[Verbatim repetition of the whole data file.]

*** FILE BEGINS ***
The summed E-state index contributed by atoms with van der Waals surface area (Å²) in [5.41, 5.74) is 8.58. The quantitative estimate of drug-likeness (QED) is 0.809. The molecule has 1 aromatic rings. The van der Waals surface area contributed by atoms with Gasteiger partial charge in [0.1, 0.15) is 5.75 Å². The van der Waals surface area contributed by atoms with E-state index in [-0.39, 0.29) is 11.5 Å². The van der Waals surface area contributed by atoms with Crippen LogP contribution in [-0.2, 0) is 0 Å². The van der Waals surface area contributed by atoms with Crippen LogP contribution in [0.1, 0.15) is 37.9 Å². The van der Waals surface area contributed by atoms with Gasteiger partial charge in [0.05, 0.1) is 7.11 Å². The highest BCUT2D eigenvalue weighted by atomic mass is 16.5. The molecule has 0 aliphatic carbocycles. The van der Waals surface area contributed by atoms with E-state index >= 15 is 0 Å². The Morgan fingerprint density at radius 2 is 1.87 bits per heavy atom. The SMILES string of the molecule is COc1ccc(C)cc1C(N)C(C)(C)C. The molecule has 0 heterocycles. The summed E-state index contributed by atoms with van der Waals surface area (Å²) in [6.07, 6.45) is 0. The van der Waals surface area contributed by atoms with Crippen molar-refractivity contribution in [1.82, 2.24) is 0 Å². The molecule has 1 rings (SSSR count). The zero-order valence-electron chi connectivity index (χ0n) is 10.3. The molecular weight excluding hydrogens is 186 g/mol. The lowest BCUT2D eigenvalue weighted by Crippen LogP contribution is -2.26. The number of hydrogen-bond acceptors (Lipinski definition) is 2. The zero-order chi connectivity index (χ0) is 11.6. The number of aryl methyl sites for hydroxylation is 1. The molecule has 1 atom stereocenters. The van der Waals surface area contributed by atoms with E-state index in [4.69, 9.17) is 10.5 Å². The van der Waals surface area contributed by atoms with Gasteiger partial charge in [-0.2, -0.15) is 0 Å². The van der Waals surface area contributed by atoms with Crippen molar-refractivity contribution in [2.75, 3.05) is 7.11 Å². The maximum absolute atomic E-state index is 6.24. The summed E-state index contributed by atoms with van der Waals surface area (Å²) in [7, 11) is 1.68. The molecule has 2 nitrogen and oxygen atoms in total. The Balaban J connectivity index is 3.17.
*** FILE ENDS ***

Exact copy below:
The summed E-state index contributed by atoms with van der Waals surface area (Å²) in [5.41, 5.74) is 8.58. The quantitative estimate of drug-likeness (QED) is 0.809. The molecule has 1 aromatic rings. The van der Waals surface area contributed by atoms with Gasteiger partial charge in [0.1, 0.15) is 5.75 Å². The van der Waals surface area contributed by atoms with E-state index in [-0.39, 0.29) is 11.5 Å². The van der Waals surface area contributed by atoms with Crippen LogP contribution in [-0.2, 0) is 0 Å². The van der Waals surface area contributed by atoms with Crippen LogP contribution in [0.1, 0.15) is 37.9 Å². The van der Waals surface area contributed by atoms with Gasteiger partial charge in [0.05, 0.1) is 7.11 Å². The highest BCUT2D eigenvalue weighted by atomic mass is 16.5. The molecule has 0 aliphatic carbocycles. The van der Waals surface area contributed by atoms with E-state index >= 15 is 0 Å². The Morgan fingerprint density at radius 2 is 1.87 bits per heavy atom. The SMILES string of the molecule is COc1ccc(C)cc1C(N)C(C)(C)C. The molecule has 0 heterocycles. The summed E-state index contributed by atoms with van der Waals surface area (Å²) in [6.07, 6.45) is 0. The van der Waals surface area contributed by atoms with Crippen molar-refractivity contribution in [1.82, 2.24) is 0 Å². The molecule has 1 rings (SSSR count). The zero-order valence-electron chi connectivity index (χ0n) is 10.3. The molecular weight excluding hydrogens is 186 g/mol. The lowest BCUT2D eigenvalue weighted by Crippen LogP contribution is -2.26. The number of hydrogen-bond acceptors (Lipinski definition) is 2. The zero-order chi connectivity index (χ0) is 11.6. The number of aryl methyl sites for hydroxylation is 1. The molecule has 1 atom stereocenters. The van der Waals surface area contributed by atoms with E-state index in [4.69, 9.17) is 10.5 Å². The van der Waals surface area contributed by atoms with Gasteiger partial charge in [-0.2, -0.15) is 0 Å². The van der Waals surface area contributed by atoms with Crippen molar-refractivity contribution in [2.75, 3.05) is 7.11 Å². The maximum absolute atomic E-state index is 6.24. The summed E-state index contributed by atoms with van der Waals surface area (Å²) in [7, 11) is 1.68. The molecule has 2 nitrogen and oxygen atoms in total. The Balaban J connectivity index is 3.17.